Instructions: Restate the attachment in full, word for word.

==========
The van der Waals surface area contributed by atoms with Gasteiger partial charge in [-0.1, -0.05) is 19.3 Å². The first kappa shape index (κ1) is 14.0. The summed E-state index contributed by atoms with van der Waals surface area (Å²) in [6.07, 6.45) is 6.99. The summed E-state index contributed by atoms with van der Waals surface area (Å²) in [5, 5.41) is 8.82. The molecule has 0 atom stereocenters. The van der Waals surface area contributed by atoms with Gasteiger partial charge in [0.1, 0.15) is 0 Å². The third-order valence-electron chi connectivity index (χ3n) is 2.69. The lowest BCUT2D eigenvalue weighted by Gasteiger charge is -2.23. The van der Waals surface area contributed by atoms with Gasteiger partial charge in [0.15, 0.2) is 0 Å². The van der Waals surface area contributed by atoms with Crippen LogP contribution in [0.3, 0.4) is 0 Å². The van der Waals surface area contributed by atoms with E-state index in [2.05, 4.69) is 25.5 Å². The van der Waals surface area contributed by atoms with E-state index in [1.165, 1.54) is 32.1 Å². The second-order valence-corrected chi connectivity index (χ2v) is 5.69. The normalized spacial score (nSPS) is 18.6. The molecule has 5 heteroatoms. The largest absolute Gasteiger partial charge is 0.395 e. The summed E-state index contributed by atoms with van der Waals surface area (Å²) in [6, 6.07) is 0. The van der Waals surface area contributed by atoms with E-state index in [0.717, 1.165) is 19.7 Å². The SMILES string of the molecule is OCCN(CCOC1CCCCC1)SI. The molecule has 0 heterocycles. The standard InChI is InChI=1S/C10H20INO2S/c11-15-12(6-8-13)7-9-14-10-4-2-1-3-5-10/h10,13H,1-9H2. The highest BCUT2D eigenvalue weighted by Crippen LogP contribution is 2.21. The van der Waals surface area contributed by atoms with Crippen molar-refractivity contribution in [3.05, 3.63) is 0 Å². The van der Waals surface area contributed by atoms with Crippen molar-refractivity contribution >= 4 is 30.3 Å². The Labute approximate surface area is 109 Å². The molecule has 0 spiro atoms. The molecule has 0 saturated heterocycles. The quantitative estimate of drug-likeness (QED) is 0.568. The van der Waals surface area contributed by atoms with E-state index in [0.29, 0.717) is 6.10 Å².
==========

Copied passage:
The van der Waals surface area contributed by atoms with Gasteiger partial charge in [-0.1, -0.05) is 19.3 Å². The first kappa shape index (κ1) is 14.0. The summed E-state index contributed by atoms with van der Waals surface area (Å²) in [6.07, 6.45) is 6.99. The summed E-state index contributed by atoms with van der Waals surface area (Å²) in [5, 5.41) is 8.82. The molecule has 0 atom stereocenters. The van der Waals surface area contributed by atoms with Gasteiger partial charge in [0.1, 0.15) is 0 Å². The third-order valence-electron chi connectivity index (χ3n) is 2.69. The lowest BCUT2D eigenvalue weighted by Gasteiger charge is -2.23. The van der Waals surface area contributed by atoms with Gasteiger partial charge in [0.15, 0.2) is 0 Å². The van der Waals surface area contributed by atoms with Crippen LogP contribution in [0.3, 0.4) is 0 Å². The van der Waals surface area contributed by atoms with E-state index in [2.05, 4.69) is 25.5 Å². The van der Waals surface area contributed by atoms with E-state index in [1.165, 1.54) is 32.1 Å². The second-order valence-corrected chi connectivity index (χ2v) is 5.69. The normalized spacial score (nSPS) is 18.6. The molecule has 5 heteroatoms. The largest absolute Gasteiger partial charge is 0.395 e. The summed E-state index contributed by atoms with van der Waals surface area (Å²) in [6, 6.07) is 0. The van der Waals surface area contributed by atoms with E-state index in [0.717, 1.165) is 19.7 Å². The SMILES string of the molecule is OCCN(CCOC1CCCCC1)SI. The molecule has 0 heterocycles. The standard InChI is InChI=1S/C10H20INO2S/c11-15-12(6-8-13)7-9-14-10-4-2-1-3-5-10/h10,13H,1-9H2. The highest BCUT2D eigenvalue weighted by Crippen LogP contribution is 2.21. The van der Waals surface area contributed by atoms with Crippen molar-refractivity contribution in [3.05, 3.63) is 0 Å². The van der Waals surface area contributed by atoms with Crippen molar-refractivity contribution >= 4 is 30.3 Å². The Labute approximate surface area is 109 Å². The molecule has 0 spiro atoms. The molecule has 0 saturated heterocycles. The quantitative estimate of drug-likeness (QED) is 0.568. The van der Waals surface area contributed by atoms with E-state index in [0.29, 0.717) is 6.10 Å².